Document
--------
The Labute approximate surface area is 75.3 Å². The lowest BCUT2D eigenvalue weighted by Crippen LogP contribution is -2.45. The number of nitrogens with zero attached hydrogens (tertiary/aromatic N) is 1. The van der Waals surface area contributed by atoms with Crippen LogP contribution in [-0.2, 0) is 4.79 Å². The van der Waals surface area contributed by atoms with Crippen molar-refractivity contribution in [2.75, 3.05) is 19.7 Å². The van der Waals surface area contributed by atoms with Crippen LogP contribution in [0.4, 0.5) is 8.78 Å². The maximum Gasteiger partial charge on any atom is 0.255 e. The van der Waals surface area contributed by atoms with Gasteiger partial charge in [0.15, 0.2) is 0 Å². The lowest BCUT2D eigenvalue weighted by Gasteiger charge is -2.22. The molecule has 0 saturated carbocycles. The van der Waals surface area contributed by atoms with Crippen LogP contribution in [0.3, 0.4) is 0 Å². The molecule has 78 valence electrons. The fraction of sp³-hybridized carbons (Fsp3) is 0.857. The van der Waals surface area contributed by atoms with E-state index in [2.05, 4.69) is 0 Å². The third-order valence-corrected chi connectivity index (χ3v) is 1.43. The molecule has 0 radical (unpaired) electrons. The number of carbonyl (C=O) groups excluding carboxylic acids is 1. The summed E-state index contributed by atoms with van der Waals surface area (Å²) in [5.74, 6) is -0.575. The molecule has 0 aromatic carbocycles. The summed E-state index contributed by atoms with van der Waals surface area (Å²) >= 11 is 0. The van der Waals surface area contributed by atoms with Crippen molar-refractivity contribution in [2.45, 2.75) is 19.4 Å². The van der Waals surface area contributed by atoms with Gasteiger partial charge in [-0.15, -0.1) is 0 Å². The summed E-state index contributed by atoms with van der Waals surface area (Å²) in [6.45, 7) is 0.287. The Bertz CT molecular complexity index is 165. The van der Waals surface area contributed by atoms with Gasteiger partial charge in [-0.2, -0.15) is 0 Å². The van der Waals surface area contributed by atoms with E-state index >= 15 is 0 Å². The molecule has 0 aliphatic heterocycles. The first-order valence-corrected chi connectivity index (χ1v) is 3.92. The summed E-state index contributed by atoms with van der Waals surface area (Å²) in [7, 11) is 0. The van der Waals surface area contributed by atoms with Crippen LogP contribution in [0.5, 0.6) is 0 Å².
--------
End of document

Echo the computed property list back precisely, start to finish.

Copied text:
The Labute approximate surface area is 75.3 Å². The lowest BCUT2D eigenvalue weighted by Crippen LogP contribution is -2.45. The number of nitrogens with zero attached hydrogens (tertiary/aromatic N) is 1. The van der Waals surface area contributed by atoms with Crippen LogP contribution in [-0.2, 0) is 4.79 Å². The van der Waals surface area contributed by atoms with Crippen molar-refractivity contribution in [2.75, 3.05) is 19.7 Å². The van der Waals surface area contributed by atoms with Crippen LogP contribution in [0.4, 0.5) is 8.78 Å². The maximum Gasteiger partial charge on any atom is 0.255 e. The van der Waals surface area contributed by atoms with Gasteiger partial charge in [0.15, 0.2) is 0 Å². The lowest BCUT2D eigenvalue weighted by Gasteiger charge is -2.22. The molecule has 0 saturated carbocycles. The van der Waals surface area contributed by atoms with Crippen LogP contribution in [0.3, 0.4) is 0 Å². The molecule has 78 valence electrons. The fraction of sp³-hybridized carbons (Fsp3) is 0.857. The van der Waals surface area contributed by atoms with E-state index in [2.05, 4.69) is 0 Å². The third-order valence-corrected chi connectivity index (χ3v) is 1.43. The molecule has 0 radical (unpaired) electrons. The number of carbonyl (C=O) groups excluding carboxylic acids is 1. The summed E-state index contributed by atoms with van der Waals surface area (Å²) in [5.74, 6) is -0.575. The molecule has 0 aromatic carbocycles. The summed E-state index contributed by atoms with van der Waals surface area (Å²) >= 11 is 0. The van der Waals surface area contributed by atoms with Crippen molar-refractivity contribution in [2.45, 2.75) is 19.4 Å². The van der Waals surface area contributed by atoms with Gasteiger partial charge in [-0.15, -0.1) is 0 Å². The summed E-state index contributed by atoms with van der Waals surface area (Å²) in [6.45, 7) is 0.287. The Bertz CT molecular complexity index is 165. The van der Waals surface area contributed by atoms with Gasteiger partial charge in [-0.2, -0.15) is 0 Å². The van der Waals surface area contributed by atoms with E-state index >= 15 is 0 Å². The molecule has 0 aliphatic heterocycles. The first-order valence-corrected chi connectivity index (χ1v) is 3.92. The summed E-state index contributed by atoms with van der Waals surface area (Å²) in [7, 11) is 0. The van der Waals surface area contributed by atoms with Crippen LogP contribution in [0.5, 0.6) is 0 Å².